PULLMAN, Wash -- The police chief in the town with the region's largest university is gearing up for Friday, when businesses will assume what had been the state's monopoly on hard liquor sales.
Pullman Police Chief Gary Jenkins' plans include decoy operations where minors are sent into stores to see if they can buy alcohol. He has also scheduled a training session on June 11 with presentations by police officers and officials from the Washington State Liquor Control Board.
"Our goal isn't to catch people doing something illegal," Jenkins said. "It's to help them be compliant."
The retailers selling hard alcohol in Washington towns will multiply on Friday.
Presently Pullman, home to Washington State University, has one place that sells spirits by the bottle, a state-owned store. Walmart and Rite Aid in Pullman have permission to carry hard liquor as soon as the change happens. So does Rosauers in nearby Colfax.
Safeway and Dissmore's IGA are seeking approval from the state liquor control board. Eric Busch, who won the rights for the Pullman state-owned store in an auction, hopes to move the operation to Sunset Mart.
As Jenkins oversees more vendors of hard alcohol, the state won't be contributing money to his plans for stepped-up enforcement.
To help balance the budget, state legislators eliminated cities' and counties' share of a liquor excise tax for this fiscal year and reduced it by $10 million for good, said Sheri Sawyer, legislative and policy analyst with the Association of Washington Cities.
All but $10 million of the excise tax revenue will return in 2013, Sawyer said.
Municipalities will still get the $10 million, but it will be through an addition to their share of profits in liquor sales, Sawyer said.
But the $10 million more in liquor profits comes from a provision in the Costco-backed initiative responsible for privatizing hard liquor sales and was supposed to be a boost for bolstered enforcement efforts, Sawyer said.
Aside from the $10 million, municipalities' share of profits have been frozen at 2011 levels, which is essentially a loss since that revenue had been steadily increasing, Sawyer said.
If municipalities see additional revenue from alcohol sales, it won't start until 2013. The money would come through the excise tax and could grow if consumers buy more alcohol in Washington, said Vickie Storey, Clarkston's city clerk and treasurer.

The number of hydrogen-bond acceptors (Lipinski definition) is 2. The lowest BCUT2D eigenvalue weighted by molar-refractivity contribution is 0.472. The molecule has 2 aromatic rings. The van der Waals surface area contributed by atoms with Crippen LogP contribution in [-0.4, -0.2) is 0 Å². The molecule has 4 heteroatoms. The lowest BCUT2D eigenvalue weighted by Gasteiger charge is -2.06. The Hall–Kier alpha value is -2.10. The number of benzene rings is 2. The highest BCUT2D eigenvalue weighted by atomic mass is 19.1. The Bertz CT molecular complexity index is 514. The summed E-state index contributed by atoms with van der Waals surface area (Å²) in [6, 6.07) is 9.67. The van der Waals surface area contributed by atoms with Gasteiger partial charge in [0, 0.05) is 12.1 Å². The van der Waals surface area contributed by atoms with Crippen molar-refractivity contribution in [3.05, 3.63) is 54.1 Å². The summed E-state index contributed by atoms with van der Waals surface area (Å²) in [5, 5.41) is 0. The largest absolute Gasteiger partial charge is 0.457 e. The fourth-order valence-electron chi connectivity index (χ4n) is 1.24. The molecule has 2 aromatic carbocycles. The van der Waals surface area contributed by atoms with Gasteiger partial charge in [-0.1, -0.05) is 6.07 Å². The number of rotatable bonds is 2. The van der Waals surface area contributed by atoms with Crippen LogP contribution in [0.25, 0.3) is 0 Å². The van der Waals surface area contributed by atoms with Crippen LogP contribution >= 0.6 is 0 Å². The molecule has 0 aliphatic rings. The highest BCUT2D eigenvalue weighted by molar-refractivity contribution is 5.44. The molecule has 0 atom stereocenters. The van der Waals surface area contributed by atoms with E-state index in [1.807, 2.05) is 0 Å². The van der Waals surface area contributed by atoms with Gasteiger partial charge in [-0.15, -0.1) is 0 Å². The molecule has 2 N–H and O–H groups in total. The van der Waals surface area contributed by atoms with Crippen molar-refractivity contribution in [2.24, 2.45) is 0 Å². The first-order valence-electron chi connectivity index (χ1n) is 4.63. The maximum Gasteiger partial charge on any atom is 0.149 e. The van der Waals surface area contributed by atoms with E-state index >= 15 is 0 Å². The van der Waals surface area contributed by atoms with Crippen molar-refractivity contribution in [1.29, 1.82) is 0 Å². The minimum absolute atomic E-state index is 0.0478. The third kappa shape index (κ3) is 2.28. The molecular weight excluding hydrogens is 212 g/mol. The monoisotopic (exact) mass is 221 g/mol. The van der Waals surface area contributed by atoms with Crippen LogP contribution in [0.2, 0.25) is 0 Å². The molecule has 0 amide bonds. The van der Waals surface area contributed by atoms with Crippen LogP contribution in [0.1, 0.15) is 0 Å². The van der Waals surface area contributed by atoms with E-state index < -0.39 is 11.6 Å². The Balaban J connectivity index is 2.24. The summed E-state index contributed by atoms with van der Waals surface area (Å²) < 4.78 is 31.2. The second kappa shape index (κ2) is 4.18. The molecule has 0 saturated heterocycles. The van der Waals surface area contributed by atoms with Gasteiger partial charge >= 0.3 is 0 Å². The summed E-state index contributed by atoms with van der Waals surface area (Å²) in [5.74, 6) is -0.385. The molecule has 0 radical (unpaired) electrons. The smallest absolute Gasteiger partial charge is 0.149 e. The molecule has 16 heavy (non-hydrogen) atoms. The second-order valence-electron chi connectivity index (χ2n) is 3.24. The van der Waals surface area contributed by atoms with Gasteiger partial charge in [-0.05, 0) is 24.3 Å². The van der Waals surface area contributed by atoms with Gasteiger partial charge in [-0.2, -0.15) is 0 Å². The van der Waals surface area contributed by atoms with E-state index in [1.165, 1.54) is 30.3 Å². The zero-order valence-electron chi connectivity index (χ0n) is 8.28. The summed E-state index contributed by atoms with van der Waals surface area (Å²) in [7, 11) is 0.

Pullman receives more revenue from alcohol sales than any other city in southeastern Washington, according to the Association of Washington Cities. It will lose $158,599 this year and then be at $356,176 next year, according to the association.
Legislators had few options as they balanced a tight budget, said Sen. Mark Schoesler, R-Ritzville. "This is unknown territory and we had to make some difficult choices."
Still, Jenkins and Joel Hastings, Clarkston's police chief, are optimistic privatization will go smoothly. Many states have already gone this direction, and studies of how the transitions went found they generally happened without damaging public safety, they said.
They also noted the venues entering the hard liquor business in the region already have valid licenses for other types of liquor transactions.
Training requirements, along with doubling the penalties for selling to minors, should help keep alcohol out of the hands of minors, Hastings said. "That's a good deterrent."
Like Pullman, Clarkston's hard alcohol purveyors will proliferate on Friday. Costco, Walmart, Albertsons, Bi-Mart and Ricks Family Foods are among the stores approved to sell spirits, according to the state liquor control board.
A state-contracted store in Asotin and Heights Family Foods are among the Asotin County businesses still waiting for approval, along with a state-contracted store in Pomeroy in Garfield County, according to the board.
Williams may be contacted at ewilliamlmtribune.com or (208) 848-2261.
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